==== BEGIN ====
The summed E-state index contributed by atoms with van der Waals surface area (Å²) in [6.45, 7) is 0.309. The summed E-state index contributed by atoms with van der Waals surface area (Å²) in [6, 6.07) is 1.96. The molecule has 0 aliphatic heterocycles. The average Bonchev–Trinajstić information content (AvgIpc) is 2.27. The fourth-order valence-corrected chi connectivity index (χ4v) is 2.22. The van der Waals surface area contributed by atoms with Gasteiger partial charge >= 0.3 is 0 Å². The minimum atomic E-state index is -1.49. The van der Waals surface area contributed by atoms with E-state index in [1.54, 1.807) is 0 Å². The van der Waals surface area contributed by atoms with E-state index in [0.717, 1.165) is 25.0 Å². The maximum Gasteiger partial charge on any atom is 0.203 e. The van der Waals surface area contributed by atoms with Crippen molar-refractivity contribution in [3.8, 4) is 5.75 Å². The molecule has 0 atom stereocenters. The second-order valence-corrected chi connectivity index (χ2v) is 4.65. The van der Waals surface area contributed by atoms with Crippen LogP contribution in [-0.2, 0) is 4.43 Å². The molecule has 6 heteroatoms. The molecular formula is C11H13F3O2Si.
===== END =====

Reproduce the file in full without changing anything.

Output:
The summed E-state index contributed by atoms with van der Waals surface area (Å²) in [6.45, 7) is 0.309. The summed E-state index contributed by atoms with van der Waals surface area (Å²) in [6, 6.07) is 1.96. The molecule has 0 aliphatic heterocycles. The average Bonchev–Trinajstić information content (AvgIpc) is 2.27. The fourth-order valence-corrected chi connectivity index (χ4v) is 2.22. The van der Waals surface area contributed by atoms with Gasteiger partial charge >= 0.3 is 0 Å². The minimum atomic E-state index is -1.49. The van der Waals surface area contributed by atoms with E-state index in [1.54, 1.807) is 0 Å². The van der Waals surface area contributed by atoms with E-state index in [0.717, 1.165) is 25.0 Å². The maximum Gasteiger partial charge on any atom is 0.203 e. The van der Waals surface area contributed by atoms with Crippen molar-refractivity contribution in [3.8, 4) is 5.75 Å². The molecule has 0 atom stereocenters. The second-order valence-corrected chi connectivity index (χ2v) is 4.65. The van der Waals surface area contributed by atoms with Crippen LogP contribution in [-0.2, 0) is 4.43 Å². The molecule has 6 heteroatoms. The molecular formula is C11H13F3O2Si.